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Progress on a digital USD brings CBDC standards into focus

Written by: Simon Chantry, Co-Founder & CIO, Bitt

The release of the Federal Reserve’s CBDC paper, and the following release of the Boston Fed
and MIT’s joint CBDC research and development project (Project Hamilton), has confirmed that
the largest monetary authority in the world is examining the feasibility and suitability of a digital
USD. The Fed’s long-awaited paper covers many structural, operational, regulatory, and technical
considerations for the design of a digital USD, while not being overly detailed in any particular
category. With Project Hamilton undoubtedly picking up steam after the release covering Phase 1
of the project, attention may now shift to the more technically detailed results of their
experimentation and research to develop a “core transaction processor that meets the robust
speed, throughput, and fault tolerance requirements of a large retail payment system.”

1 (1 https://www.bostonfed.org/publications/one-time-pubs/project-hamilton-phase-1-executive-summary.aspx)

The evolution of national payments infrastructure is evolving at a quickened pace, and, at Bitt, we are
more excited than ever to be at the forefront.

At the end of last year, the Central Bank of Nigeria contracted Bitt to deploy, maintain, and evolve
the eNaira and to continue their CBDC journey; the first CBDC to be deployed in Africa. The
initiative aims to achieve substantive financial inclusion, and other policy goals, in a country of
over 212,000,000 where only 51% have access to some form of formal financial services. Nigeria,
the economic powerhouse of the African continent, is one of an estimated 91 countries whose
central banks are actively working on the digitization of their currency as a response to the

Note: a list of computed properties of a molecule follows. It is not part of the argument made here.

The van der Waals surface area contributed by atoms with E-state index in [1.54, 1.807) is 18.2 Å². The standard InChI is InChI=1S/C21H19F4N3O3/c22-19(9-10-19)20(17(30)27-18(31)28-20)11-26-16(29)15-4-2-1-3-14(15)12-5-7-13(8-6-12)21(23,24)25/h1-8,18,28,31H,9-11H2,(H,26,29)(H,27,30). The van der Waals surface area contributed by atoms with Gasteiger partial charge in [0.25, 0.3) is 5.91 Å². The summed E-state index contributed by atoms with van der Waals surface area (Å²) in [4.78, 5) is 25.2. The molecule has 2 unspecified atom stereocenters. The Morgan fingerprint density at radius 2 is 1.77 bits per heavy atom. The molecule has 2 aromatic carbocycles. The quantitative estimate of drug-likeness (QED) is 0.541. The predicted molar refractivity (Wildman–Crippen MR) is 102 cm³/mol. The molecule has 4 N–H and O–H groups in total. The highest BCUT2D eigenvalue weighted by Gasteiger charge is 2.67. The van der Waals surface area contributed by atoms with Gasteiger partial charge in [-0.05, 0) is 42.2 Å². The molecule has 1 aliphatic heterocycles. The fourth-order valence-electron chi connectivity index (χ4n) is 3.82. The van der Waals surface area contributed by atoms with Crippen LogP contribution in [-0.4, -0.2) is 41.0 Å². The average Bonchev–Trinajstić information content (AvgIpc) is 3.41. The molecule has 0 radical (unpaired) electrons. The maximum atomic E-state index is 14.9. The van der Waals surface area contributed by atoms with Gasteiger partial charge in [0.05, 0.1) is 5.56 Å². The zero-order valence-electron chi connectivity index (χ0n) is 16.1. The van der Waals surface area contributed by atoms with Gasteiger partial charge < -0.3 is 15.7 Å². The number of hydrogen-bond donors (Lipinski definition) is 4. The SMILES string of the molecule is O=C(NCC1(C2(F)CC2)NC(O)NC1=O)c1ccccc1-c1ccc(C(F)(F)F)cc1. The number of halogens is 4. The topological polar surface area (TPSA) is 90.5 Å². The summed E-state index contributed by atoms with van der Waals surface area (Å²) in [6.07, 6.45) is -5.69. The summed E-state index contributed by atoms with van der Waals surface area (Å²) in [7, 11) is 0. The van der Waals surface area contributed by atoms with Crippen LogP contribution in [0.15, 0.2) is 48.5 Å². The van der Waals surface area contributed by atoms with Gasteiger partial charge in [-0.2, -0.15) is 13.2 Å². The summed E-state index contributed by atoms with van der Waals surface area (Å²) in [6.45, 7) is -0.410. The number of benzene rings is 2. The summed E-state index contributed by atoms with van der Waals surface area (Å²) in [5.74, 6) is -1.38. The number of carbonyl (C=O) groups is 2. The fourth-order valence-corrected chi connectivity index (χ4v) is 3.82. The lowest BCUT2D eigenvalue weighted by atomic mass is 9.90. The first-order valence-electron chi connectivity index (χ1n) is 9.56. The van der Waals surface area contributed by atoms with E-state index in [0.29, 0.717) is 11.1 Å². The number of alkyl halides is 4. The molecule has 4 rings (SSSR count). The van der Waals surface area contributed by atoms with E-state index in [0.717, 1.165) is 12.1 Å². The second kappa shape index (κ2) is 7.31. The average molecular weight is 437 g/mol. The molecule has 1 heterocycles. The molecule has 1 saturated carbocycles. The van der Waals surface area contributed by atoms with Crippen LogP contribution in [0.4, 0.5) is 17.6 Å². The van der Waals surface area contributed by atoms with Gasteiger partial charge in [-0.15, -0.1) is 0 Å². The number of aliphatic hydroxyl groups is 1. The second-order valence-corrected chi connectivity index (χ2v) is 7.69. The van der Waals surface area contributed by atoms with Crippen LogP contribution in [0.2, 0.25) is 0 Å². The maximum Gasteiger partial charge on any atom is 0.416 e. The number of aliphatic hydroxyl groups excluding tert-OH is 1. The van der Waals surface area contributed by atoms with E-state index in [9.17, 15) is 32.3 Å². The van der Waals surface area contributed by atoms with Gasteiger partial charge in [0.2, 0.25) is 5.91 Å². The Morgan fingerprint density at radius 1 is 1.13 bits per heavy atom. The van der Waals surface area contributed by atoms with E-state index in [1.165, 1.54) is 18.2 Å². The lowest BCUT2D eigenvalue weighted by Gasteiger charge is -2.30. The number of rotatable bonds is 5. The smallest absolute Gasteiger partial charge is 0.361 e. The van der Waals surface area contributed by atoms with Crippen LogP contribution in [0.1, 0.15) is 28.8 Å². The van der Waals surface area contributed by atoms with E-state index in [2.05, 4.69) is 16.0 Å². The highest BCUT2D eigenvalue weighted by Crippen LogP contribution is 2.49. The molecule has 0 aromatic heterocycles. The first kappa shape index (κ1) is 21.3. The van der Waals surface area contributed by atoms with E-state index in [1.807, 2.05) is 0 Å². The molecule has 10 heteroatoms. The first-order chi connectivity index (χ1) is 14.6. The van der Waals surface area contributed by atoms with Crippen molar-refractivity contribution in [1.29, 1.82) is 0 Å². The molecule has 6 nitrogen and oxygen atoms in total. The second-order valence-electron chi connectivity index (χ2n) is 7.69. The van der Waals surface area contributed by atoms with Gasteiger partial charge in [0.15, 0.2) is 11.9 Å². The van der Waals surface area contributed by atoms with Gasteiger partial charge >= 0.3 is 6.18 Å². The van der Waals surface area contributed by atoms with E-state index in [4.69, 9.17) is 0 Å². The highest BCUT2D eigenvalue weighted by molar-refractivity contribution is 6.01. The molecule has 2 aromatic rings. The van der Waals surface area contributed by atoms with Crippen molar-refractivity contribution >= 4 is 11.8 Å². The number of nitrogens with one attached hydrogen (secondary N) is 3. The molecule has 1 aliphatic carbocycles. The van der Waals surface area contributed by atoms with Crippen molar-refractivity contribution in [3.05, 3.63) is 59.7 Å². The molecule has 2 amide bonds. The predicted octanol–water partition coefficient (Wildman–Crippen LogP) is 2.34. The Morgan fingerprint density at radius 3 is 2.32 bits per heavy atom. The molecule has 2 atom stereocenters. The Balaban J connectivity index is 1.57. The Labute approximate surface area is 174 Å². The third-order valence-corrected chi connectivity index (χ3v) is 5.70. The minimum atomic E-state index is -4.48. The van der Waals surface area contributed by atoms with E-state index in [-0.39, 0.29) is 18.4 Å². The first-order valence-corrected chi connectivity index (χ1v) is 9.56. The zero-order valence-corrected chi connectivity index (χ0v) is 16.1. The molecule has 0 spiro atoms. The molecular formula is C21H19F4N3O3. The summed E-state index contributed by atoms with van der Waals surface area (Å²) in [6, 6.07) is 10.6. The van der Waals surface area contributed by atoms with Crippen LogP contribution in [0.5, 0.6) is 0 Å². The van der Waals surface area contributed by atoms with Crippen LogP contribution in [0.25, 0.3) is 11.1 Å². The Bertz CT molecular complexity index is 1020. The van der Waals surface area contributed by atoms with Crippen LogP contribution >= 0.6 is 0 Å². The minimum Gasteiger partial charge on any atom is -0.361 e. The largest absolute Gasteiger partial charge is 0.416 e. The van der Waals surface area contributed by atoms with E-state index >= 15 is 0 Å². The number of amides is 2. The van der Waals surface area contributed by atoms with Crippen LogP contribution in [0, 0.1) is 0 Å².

fast-paced technological advancements in financial infrastructure over the past decade, and the
proliferation of private currencies of various types, now increasingly utilized all over the world.

The US now enters this group of countries pushing forward with their own digital currency. In their
recent publication, ‘Money and Payments: The U.S. In the Age of Digital Transformation’, the Fed
declares: “In our rapidly digitizing economy, proliferation of private digital money could present
risks to both individual users and the financial system as a whole. A U.S. CBDC could mitigate
some of these risks while supporting private sector innovation.”

2 The uncertainty and risks posed by the growth of private digital currencies, including decentralized digital assets like Bitcoin, as
well as enterprise backed currencies like USDC, have central banks moving to assess the value,
benefits, and impact of evolving the underlying technologies of their own currencies. Indeed,
monetary authorities are looking to technology for tools to better achieve their mandate of
regulating the supply of money and maintaining economic stability and growth in a rapidly
evolving digital world. Forward-thinking monetary authorities may also be seeking to support a
more complex, global monetary policy framework that will emerge throughout this period of

With these two recent releases, the US Federal Reserve enters the conversation in a meaningful
way, covering many factors associated with rolling out a digital dollar in the US and beyond. The
Fed also lists a number of common objectives that we, at Bitt, hear regularly from central banks
from all over the world, stating that “a US CBDC should, among other things:
• provide benefits to households, businesses, and the overall economy that exceed any
costs and risks;
• yield such benefits more effectively than alternative methods;
• complement, rather than replace, current forms of money and methods for providing